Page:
Death Star pulverising planet in far-off solar system
A real-life Death Star is pulverising a planet in a system far, far away.
Astronomers have discovered a large rocky object disintegrating as it spirals towards a distant white dwarf star and is ripped apart by gravity.
Lead scientist Andrew Vanderburg, from the Harvard-Smithsonian Centre for Astrophysics in the US, said: "This is something no human has seen before. We're watching a solar system get destroyed."
White dwarfs are the hot remnants of sun-like stars at the end of their lives that have swollen up and discarded their outer layers.
The one acting out the role of the Death Star in the film Star Wars is about 570 light years from Earth in the constellation Virgo.
Using the American space agency Nasa's Kepler space telescope, scientists spotted the doomed planetary object from the dip in brightness caused when an orbiting body crosses in front of a star.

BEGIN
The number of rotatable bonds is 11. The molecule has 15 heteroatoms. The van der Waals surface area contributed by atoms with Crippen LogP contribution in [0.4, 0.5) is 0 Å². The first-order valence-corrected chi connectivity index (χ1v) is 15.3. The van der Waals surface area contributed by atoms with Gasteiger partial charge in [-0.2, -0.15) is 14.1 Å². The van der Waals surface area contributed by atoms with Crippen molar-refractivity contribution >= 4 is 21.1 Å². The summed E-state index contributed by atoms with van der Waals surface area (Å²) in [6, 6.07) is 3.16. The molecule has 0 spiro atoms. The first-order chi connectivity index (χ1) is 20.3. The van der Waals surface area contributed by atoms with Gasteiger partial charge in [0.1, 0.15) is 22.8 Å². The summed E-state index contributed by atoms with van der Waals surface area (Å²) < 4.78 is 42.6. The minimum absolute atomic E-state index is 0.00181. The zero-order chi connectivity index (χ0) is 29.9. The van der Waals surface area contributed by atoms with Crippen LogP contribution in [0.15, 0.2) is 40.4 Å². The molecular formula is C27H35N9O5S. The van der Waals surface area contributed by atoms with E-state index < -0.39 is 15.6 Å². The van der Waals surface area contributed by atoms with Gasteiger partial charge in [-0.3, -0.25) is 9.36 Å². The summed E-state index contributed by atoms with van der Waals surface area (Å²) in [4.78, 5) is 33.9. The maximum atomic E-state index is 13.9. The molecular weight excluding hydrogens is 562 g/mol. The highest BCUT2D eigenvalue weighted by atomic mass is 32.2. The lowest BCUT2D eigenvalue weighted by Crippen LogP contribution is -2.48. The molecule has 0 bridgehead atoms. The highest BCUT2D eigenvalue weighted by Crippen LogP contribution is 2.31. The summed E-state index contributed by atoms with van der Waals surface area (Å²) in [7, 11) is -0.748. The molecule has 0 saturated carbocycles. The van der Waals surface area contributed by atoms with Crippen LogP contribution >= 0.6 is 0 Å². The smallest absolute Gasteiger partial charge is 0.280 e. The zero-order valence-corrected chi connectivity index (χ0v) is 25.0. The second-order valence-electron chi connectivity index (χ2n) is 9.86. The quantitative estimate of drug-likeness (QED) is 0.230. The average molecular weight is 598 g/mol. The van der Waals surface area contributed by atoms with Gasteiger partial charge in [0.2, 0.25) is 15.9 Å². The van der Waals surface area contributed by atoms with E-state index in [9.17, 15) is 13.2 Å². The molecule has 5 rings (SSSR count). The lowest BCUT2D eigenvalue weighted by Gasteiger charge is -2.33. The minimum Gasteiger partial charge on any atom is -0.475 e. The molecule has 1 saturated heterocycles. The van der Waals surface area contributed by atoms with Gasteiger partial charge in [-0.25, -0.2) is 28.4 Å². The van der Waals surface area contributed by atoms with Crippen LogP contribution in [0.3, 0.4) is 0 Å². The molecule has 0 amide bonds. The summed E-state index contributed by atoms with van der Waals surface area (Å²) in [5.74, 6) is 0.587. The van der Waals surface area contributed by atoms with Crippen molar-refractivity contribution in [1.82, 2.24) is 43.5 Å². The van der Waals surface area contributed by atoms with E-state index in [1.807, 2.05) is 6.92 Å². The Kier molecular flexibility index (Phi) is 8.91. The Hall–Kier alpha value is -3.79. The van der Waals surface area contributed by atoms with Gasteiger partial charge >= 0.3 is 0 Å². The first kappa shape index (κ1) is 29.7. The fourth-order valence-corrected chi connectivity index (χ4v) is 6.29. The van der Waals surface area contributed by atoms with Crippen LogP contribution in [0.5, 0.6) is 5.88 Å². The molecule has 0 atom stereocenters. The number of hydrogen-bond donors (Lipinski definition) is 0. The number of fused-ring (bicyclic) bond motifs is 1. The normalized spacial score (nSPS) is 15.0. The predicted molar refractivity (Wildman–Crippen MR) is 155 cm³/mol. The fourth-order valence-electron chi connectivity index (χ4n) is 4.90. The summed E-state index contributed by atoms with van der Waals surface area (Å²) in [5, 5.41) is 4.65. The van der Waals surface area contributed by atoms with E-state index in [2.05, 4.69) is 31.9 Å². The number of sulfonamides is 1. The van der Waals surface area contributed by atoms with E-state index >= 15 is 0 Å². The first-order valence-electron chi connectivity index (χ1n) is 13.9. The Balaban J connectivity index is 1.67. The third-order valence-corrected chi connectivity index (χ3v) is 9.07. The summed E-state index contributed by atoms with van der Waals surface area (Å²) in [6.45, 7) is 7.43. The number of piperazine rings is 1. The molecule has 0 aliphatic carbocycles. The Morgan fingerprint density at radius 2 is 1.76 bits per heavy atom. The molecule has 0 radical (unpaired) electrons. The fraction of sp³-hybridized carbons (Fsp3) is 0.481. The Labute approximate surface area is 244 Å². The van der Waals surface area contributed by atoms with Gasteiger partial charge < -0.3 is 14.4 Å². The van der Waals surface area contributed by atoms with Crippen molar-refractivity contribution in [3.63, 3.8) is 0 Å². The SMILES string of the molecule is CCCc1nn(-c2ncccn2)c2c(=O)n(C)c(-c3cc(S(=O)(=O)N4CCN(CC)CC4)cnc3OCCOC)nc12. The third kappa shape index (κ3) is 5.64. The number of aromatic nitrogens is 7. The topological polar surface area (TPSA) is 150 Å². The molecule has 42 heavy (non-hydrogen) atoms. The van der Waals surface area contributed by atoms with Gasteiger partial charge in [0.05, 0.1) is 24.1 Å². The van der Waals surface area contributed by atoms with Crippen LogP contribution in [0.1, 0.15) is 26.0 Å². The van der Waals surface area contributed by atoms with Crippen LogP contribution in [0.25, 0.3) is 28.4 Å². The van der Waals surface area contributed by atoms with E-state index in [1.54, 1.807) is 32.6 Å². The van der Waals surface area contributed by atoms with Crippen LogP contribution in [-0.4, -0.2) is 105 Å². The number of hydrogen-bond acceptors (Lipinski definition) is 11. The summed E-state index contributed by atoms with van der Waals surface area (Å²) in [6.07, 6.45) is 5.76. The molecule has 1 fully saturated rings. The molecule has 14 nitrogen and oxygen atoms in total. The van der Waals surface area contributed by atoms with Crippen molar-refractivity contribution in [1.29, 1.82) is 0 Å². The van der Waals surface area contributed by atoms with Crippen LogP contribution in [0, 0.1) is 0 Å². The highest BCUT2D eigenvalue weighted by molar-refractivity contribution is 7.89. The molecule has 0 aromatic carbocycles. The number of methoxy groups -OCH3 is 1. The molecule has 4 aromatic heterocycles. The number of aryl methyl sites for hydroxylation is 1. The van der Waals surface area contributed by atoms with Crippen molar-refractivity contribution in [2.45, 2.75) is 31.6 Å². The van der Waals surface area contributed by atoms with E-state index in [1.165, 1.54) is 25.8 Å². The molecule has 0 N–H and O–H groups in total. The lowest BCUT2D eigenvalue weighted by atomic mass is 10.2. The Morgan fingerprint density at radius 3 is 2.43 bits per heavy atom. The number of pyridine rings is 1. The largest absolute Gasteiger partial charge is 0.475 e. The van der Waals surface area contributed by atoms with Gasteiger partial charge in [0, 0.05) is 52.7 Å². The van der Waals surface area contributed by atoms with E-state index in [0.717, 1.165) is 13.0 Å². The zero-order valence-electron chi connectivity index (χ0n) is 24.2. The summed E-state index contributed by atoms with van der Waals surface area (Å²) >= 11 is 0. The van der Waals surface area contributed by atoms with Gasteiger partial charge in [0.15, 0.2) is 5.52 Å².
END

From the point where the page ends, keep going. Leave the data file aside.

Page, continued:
It was the first such object to be seen "transiting" a white dwarf, they reported in the journal Nature.
Evidence suggests the planetoid has about the same mass as Ceres, the largest body in the asteroid belt of our solar system.
Analysis indicated the presence of a debris disc and the white dwarf's "pollution" by heavy metals consumed from its rocky victim.
"We now have a 'smoking gun' linking white dwarf pollution to the destruction of rocky planets," said PhD student Mr Vanderburg.